Melissa Nelson is the faculty advisor to undergraduate majors in the Department of Anthropology at the University of North Texas. In 2001, she received a B.S. from Emory University in Neuroscience and Behavioral Biology, an interdisciplinary degree that combined anthropology, biology, psychology, and neuroscience. In 2004, she earned an M.A. with Distinction in Anthropology at the University of Manchester (UK). Her thesis analyzed the commodification of authenticity of the Scottish kilt fueled by diasporic negotiations over identity. Her second M.A. was awarded in 2008 at the University of Virginia where she also garnered recognition for her teaching from the Seven Society. At UVa, her research on the return migration experience of Greek women again brought into question the politics of negotiated identities. Questions over how identity is defined, claimed, and contested connect her research with her personal experiences as part of the Nicaraguan and Mexican diasporas in the U.S. In her approach to teaching, she strives to bring complexity to how we see ourselves and others. In 2021, she was the recipient of the Adjunct Award for Teaching Excellence at the University of North Texas. Since 2014, she has taught undergraduate classes at UNT on a diversity of topics such as: ethnographic field methods; race, ethnicity, and identity; as well as Foucault and social media culture.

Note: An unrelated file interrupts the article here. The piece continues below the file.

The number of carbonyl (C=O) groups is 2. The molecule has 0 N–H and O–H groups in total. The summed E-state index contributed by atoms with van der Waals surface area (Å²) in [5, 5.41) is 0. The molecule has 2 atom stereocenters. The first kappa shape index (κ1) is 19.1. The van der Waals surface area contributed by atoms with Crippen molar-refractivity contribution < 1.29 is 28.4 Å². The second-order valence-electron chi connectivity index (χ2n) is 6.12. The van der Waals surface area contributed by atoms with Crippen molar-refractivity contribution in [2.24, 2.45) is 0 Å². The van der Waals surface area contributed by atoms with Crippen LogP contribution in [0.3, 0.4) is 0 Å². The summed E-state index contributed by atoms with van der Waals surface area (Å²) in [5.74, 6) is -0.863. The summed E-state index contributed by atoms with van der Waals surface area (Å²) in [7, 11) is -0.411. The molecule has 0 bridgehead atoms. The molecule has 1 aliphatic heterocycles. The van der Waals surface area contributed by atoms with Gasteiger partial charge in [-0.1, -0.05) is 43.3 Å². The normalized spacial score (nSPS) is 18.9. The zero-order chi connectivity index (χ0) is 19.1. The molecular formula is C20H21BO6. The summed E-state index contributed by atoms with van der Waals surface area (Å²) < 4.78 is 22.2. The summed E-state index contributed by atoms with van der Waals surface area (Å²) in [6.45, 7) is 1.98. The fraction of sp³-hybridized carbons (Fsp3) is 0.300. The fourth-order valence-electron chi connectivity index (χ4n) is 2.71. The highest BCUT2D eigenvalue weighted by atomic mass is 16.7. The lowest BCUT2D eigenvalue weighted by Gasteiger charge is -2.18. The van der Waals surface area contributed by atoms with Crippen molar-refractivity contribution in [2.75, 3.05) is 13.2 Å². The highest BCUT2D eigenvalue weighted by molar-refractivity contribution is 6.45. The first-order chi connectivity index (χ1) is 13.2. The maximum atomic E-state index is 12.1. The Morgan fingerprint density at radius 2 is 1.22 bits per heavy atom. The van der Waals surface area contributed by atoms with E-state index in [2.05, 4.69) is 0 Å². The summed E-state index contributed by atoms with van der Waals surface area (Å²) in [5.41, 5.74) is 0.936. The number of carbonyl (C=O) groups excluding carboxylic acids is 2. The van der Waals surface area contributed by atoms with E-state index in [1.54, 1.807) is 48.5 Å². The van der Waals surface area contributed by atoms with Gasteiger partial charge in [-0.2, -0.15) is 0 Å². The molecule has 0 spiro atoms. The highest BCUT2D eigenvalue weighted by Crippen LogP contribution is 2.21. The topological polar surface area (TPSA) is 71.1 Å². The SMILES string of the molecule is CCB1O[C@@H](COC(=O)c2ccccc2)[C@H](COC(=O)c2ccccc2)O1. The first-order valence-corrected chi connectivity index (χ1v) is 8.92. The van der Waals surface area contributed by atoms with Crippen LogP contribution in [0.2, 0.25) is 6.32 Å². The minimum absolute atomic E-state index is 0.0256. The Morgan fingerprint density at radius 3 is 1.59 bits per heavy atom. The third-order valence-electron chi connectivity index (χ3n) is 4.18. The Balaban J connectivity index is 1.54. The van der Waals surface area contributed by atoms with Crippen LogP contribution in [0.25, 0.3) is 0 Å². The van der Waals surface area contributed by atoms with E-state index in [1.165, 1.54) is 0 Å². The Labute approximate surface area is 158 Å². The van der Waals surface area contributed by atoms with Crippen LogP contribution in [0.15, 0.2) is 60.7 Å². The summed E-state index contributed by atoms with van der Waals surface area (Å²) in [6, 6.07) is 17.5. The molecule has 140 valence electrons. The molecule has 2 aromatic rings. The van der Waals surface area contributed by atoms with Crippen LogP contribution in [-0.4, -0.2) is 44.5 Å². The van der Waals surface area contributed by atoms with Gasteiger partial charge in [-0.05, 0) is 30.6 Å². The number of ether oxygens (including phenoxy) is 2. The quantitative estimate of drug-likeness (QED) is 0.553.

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PADAWAN Society, Since 2018
Anthropology CLASS Ambassadors, Since 2018
Beginning Conversational Greek